First, the bad news: your puppy isn't going to sleep through the night at first. Like having a baby of your own, getting a new puppy is a commitment to sleepless nights for a while. When everyone else is in bed, the house is dark, there's nothing interesting going on anywhere and your puppy feels isolated, so she'll bark and howl. The good news is this generally lasts only for three or four months, and you can expedite it with appropriate measures to teach your puppy to sleep through the night.
Refrain from feeding your puppy or giving her water in the few hours before bedtime. While she won't be able to go all night without a trip to the bathroom at first anyway, giving her food and drink before bed makes it more urgent and may necessitate multiple overnight trips out. When she has to relieve herself, she'll bark and howl. Take her out to her potty place right before bed, too.
Keep your puppy awake in the evening. Puppies like to sleep a lot. If yours sleeps away the early evening hours, she'll be full of energy at night, when all you want is to get some sleep. Play with your puppy in the evening, take her out for a walk and provide an extra toy or two to keep her stimulated and awake. This also helps tire her out for bedtime so she won't be up barking and howling, looking for attention and an outlet for her energy.
Confine your puppy to a crate at bedtime and let her sleep in your bedroom. Crating is comforting to your new puppy, and she'll bark and howl less if she doesn't feel completely alone. If you don't want to get your puppy accustomed to sleeping in your room, crate her elsewhere and leave something on that makes a little noise. Play some music quietly, leave a fan blowing or try a white noise machine. Remember, from a distance, you'll have to be extra attentive for signs your puppy needs to go out to relieve herself.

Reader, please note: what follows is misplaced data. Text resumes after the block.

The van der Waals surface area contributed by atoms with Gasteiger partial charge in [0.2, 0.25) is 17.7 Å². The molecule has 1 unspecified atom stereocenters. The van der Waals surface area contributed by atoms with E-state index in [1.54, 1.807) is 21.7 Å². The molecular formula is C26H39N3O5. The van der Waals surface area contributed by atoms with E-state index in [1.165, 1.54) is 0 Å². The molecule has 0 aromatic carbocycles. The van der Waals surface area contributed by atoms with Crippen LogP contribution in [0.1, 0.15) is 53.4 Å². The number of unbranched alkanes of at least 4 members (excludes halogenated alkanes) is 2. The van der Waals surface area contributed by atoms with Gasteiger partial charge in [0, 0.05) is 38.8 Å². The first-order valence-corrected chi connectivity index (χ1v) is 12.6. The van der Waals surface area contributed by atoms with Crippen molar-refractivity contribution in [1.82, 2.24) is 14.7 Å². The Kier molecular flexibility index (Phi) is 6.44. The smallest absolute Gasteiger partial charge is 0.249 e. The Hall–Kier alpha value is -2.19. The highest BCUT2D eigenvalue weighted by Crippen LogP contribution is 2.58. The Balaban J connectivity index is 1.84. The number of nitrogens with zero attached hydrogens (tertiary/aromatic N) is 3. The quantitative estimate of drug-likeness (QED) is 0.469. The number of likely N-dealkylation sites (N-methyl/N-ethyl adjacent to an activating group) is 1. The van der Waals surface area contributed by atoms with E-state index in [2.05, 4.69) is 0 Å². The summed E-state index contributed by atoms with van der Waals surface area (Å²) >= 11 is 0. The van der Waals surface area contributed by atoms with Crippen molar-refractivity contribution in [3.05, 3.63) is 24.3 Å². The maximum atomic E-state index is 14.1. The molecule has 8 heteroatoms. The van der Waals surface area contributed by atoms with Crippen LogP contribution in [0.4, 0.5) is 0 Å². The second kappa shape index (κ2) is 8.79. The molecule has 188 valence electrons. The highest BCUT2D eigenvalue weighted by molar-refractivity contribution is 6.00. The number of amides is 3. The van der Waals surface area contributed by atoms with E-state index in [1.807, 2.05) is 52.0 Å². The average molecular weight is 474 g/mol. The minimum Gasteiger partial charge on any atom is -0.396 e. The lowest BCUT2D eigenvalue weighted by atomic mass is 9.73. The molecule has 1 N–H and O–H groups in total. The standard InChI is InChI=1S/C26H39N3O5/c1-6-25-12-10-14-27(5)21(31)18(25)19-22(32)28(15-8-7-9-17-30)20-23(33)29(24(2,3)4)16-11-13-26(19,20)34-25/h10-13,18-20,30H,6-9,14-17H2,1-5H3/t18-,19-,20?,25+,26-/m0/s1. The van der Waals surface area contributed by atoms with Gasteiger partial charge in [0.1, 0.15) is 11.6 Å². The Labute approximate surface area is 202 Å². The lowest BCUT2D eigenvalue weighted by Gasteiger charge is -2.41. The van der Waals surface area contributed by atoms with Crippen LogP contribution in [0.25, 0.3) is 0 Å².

Prepare for overnight potty trips before you go to bed. Your leash, flashlight, slippers, a plastic baggie and anything else you need should be readily accessible, so you don't have to go searching for them in the middle of the night. The less your puppy moves around and gets stimulated, the better the chance she'll go back to sleep instead of starting to bark and howl when you put her back to bed. For this reason, don't reward her as you do during the day when she adheres to her housebreaking training. Try not to talk to her and don't pay her attention. Take her right to the potty and then right back to bed. Go directly back to bed yourself.
Ignore your puppy's nighttime barking and howling when you know it's not a signal that she needs to go out to the bathroom. If you go to her or pay attention to her in response to her noise, you'll only teach her that this behavior works, reinforcing it. Yelling at her or punishing her won't get her to stop, either. It will only wind her up more and interfere with bonding between the two of you.
Eric Mohrman has been a freelance writer since 2007, focusing on travel, food and lifestyle stories. His creative writing is also widely published. He lives in Orlando, Florida.